Tandem Play- What it really is!
Over the years, we have seen many attempts to have two players play the same game simultaneously. Challenger, War, Joust, NBA Fastbreak, etc. In all of these games, the two players played against each other in a competitive manner. With tandem play, the two players play as a team in a co-operative manner.
They play on two separate machines, playing a single game together. (For competitive play, One team can play against another team using one pair of machines). The two games would need to be tied together electronically (Ethernet/WiFi, etc.) and the two games should have an auto launcher (most modern games do).
The easiest method is to use two of the same machine and tie the two games together in parallel. But, this isn’t the best way! That is because now you have two players completing features and cross-triggering features and scoring a lot of points, they will overwhelm the games scoring and balance. But. It would still be a lot of fun!
If we were to tailor the game rules for Tandem Play, we can set-up conditional features, where the two players must co-operate and communicate with each other. We could also make objectives a bit more difficult to complete, knowing that two players are shooting for the same feature. The other thing that can be done with creating a unique rule set is that a “Save” feature can be added. This is when one player loses their ball, the other machine could enable a “Save” feature, where if completed, the player who lost their ball would have that ball re-launched “Saving” that ball (1 save allowed per ball).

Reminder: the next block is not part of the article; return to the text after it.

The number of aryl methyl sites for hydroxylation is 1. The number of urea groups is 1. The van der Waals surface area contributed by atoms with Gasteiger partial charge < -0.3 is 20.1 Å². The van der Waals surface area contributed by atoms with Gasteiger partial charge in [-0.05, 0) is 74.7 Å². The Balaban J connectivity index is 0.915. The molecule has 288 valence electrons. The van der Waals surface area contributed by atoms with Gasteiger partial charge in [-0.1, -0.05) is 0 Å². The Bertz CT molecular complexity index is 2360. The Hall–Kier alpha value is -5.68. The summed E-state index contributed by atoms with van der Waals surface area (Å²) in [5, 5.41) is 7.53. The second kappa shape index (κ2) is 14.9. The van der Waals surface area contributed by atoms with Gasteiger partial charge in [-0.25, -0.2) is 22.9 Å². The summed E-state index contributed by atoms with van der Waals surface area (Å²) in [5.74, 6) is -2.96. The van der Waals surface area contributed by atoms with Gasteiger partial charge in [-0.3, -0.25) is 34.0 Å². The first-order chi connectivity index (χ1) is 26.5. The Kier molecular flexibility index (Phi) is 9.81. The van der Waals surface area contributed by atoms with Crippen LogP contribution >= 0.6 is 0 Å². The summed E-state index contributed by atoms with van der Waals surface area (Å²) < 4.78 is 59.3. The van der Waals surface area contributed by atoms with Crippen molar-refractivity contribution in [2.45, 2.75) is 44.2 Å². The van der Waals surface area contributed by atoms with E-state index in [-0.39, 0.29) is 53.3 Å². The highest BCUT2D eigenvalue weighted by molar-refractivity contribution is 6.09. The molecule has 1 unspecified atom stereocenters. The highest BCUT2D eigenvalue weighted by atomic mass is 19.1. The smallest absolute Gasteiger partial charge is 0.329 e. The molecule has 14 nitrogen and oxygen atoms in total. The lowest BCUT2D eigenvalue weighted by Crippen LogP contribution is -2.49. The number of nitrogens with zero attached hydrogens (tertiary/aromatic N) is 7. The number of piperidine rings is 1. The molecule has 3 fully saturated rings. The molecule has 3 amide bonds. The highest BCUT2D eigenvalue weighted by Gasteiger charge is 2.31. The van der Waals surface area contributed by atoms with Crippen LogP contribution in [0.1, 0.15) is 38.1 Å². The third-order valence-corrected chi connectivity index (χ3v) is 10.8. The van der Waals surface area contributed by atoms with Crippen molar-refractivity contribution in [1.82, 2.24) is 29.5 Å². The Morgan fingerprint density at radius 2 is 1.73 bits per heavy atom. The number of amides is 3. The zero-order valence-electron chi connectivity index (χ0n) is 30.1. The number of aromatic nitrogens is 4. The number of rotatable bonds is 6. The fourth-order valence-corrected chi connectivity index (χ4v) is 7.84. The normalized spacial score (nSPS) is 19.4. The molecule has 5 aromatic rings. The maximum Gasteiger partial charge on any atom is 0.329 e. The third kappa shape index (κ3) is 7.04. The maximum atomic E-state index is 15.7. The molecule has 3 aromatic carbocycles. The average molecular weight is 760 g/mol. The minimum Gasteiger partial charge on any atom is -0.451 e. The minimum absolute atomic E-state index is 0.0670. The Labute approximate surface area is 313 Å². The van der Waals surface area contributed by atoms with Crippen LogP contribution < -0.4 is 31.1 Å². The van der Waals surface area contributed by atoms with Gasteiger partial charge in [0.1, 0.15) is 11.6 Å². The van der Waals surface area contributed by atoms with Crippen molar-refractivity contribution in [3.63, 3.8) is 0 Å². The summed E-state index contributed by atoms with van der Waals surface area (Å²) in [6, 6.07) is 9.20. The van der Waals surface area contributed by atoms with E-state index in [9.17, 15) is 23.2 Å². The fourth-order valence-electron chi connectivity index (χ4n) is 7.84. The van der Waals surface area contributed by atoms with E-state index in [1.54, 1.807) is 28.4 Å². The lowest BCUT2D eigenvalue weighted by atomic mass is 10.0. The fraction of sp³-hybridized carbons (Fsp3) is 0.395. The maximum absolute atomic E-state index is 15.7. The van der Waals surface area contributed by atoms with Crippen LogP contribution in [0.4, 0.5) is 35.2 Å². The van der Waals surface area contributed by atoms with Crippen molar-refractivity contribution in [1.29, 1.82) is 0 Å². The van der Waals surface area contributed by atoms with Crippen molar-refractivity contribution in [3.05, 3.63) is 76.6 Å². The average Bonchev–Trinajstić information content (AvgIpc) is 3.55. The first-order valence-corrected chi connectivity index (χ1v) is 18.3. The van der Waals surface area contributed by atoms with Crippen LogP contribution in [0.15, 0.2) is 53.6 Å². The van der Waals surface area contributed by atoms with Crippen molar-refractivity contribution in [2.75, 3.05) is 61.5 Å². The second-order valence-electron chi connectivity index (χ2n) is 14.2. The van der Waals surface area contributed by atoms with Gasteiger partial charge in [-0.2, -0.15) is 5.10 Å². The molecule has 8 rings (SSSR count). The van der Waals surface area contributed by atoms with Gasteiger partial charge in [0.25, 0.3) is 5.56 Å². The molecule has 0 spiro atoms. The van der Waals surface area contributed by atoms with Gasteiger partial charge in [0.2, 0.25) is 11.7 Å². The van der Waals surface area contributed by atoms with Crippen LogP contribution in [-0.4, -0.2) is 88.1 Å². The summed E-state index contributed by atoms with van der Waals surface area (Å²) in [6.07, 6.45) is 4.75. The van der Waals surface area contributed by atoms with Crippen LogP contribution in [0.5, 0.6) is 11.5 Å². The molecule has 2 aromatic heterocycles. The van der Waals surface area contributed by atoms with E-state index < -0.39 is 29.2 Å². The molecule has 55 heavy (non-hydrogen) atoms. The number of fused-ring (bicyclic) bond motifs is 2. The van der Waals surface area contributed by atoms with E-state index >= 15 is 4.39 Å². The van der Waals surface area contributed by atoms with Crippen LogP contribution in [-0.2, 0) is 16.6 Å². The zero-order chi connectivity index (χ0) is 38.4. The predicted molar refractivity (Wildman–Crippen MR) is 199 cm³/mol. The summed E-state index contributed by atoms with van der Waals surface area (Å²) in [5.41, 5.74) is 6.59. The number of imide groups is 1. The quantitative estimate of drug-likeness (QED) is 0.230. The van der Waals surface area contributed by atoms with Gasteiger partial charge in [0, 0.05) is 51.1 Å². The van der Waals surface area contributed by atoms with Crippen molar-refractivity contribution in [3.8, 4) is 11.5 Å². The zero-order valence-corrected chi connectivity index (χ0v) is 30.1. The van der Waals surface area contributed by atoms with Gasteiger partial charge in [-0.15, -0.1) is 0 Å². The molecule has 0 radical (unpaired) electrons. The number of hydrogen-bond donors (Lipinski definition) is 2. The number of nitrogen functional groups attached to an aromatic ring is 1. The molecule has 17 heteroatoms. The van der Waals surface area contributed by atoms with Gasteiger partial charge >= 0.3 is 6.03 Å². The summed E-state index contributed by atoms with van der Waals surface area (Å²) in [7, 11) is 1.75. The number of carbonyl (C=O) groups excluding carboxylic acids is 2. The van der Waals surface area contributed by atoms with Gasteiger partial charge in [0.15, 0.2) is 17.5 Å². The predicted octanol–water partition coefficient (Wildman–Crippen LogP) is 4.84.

The other thing that can be done is creating “Pilot”/”Gunner” special modes where one player initiates and the other player collects. The possibilities are endless for what can be done. I can see teams of two players playing against each other in leagues or tournaments. Rules would need to be established, such as when you lose your ball, you can’t step-in for the other player.
Now the skeptics will immediately say “How often do you see two of the same model in a location?” How for the good part- The Two Machines Don’t Need to be the Same Model! Just two game with similar scoring and cross-reference-able features: Multiball 1, Multiball 2, Mode 1, Mode 2, Multiplier Advance, etc. Obviously, this would be difficult trying to implement old models, but can be done on new models by same manufacturer going forward. The feature would use a cross reference table for features.
The other way is to link two remote games via the internet by installing a camera on top of backbox that looks at playfield, which displays a live picture of the other game on its TV monitor backglass. A microphone could also be added that allows you to hear comments made by your remote partner. A smartphone app could be used to initiate remote tandem play. I will discuss a pinball smartphone app on a future blog column.
Finally, I want to mention the possibility of having teams of more than two players. Imagine having three or four (teams of 3 or 4) games linked together!